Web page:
5. Bass Remaining. After removing 30 bass you should be close to only a few left. You only need to have one pair to make all your efforts about wasted. Do everything creative to see what bass you have remaining. Since you have adult BG in the pond the worm baiting trick may not work well. BG really like 2” pieces of worm. You will probably have to resort to using minnows from a bait shop or local fish farm. Use this time of remaining winter to develop a plan for spring to hold minnows in a tank, kiddy pool, or net cage in the pond. Daily add a few minnows. Bass will be very hungry after ice out and in preparation for spawning in May. Any remaining bass will quickly learn and show you how many remain. Your water should be clear to see bass a few weeks after ice out. They will be eager daily for your minnows as their favorite food. Condition the remaining bass to eat the minnows for about a week or two even if it costs you $10-$20. The bass should quickly learn to attack the minnows as soon as they are tossed into the pond. It is money well spent getting out the last few bass who can cause you numerous headaches and expense if they are able to spawn this spring. When you have bass eagerly attacking minnows then as you add a couple or few minnows hook one up using your light line and tiny BG hook. Let the bass swallow the bait for a positive hook up. I doubt very much that even the smartest bass will ignore your offerings of free live minnows.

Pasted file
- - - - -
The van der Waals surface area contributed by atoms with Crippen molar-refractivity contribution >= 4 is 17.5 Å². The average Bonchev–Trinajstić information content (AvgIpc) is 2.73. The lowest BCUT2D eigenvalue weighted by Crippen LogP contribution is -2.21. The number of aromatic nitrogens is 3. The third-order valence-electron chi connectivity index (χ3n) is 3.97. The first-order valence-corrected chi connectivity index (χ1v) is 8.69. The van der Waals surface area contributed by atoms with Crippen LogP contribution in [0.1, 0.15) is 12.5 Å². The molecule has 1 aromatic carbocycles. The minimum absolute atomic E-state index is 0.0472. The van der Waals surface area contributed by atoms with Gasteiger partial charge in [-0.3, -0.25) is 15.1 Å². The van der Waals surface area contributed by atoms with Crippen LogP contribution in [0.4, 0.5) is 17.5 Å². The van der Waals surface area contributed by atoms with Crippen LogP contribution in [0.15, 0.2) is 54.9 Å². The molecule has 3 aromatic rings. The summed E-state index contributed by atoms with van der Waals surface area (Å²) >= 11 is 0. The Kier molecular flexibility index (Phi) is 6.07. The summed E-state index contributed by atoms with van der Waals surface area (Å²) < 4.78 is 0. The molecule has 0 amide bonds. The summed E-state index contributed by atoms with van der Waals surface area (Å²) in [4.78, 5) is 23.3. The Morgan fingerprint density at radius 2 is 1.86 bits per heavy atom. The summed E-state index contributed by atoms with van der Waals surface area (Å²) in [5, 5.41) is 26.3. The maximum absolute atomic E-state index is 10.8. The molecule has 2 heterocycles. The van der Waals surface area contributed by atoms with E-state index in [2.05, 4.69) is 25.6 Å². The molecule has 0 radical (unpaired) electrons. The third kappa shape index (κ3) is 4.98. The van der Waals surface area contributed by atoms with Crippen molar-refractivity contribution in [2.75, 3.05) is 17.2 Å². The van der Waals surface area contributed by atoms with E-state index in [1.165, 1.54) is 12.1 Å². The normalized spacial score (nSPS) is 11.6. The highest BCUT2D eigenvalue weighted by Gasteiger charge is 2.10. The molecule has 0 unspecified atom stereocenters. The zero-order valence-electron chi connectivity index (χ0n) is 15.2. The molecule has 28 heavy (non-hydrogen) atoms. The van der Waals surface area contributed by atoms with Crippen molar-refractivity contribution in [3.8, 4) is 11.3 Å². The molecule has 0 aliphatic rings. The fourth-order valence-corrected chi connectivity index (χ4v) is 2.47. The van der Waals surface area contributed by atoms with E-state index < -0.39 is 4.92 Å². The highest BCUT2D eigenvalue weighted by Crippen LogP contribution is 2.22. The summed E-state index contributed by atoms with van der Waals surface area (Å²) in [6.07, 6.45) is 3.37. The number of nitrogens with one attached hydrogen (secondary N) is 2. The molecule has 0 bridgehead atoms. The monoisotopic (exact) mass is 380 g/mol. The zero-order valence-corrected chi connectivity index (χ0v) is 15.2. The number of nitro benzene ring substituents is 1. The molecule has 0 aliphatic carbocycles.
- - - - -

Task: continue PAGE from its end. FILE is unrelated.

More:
Killing the pond with rotenone as ‘esshup’ suggested will cost you several hundred dollars. So a few dollars minnow training a few bass is a cheap option.

1. “At what point can I be sure that I've removed "enough" of the bass?” I would keep trying to take out bass as long as you see some bass eating your welfare minnows. For the last few bass you will have to try your best to hide the smallest hook you can find. Worst case there will be one bass or one pair of bass in the pond. One remaining bass is a lot better than one male and one female who will complicate your problem as soon as they spawn. Then IMO you will have to live with those youngsters who will likely grow normally as long as they live providing they get lots of FOOD. You might get Las Vegas lucky and the last two bass are both male or both female. I am never that lucky. Ideally you want to make a concerted effort to restock pellet trained bass. All the well fed pellet trained bass will provide numerous 16”-18” plump bass who will do well to achieve your fishery goals. The pellet fed bass will provide 3 times more bass poundage of bigger bass in your 1/3 ac pond compared to natural fed LMB.

2. WEED REMOVAL. A. “When is the best time of the year to remove weeds?” Best time for weed removal will strongly depend on what weed specie it is. Different pondweed species can have noticeably different growth cycles. Know the weed specie and then this can be best answered. My guess is your main pond weed is called ‘small pondweed’ (Potomageton pusillus) which has a couple varieties and is a very common weed in ponds. The other real common pond weed is curly leaf pond weed (Potomageton crispus).. These two species have very different growth cycles and habits.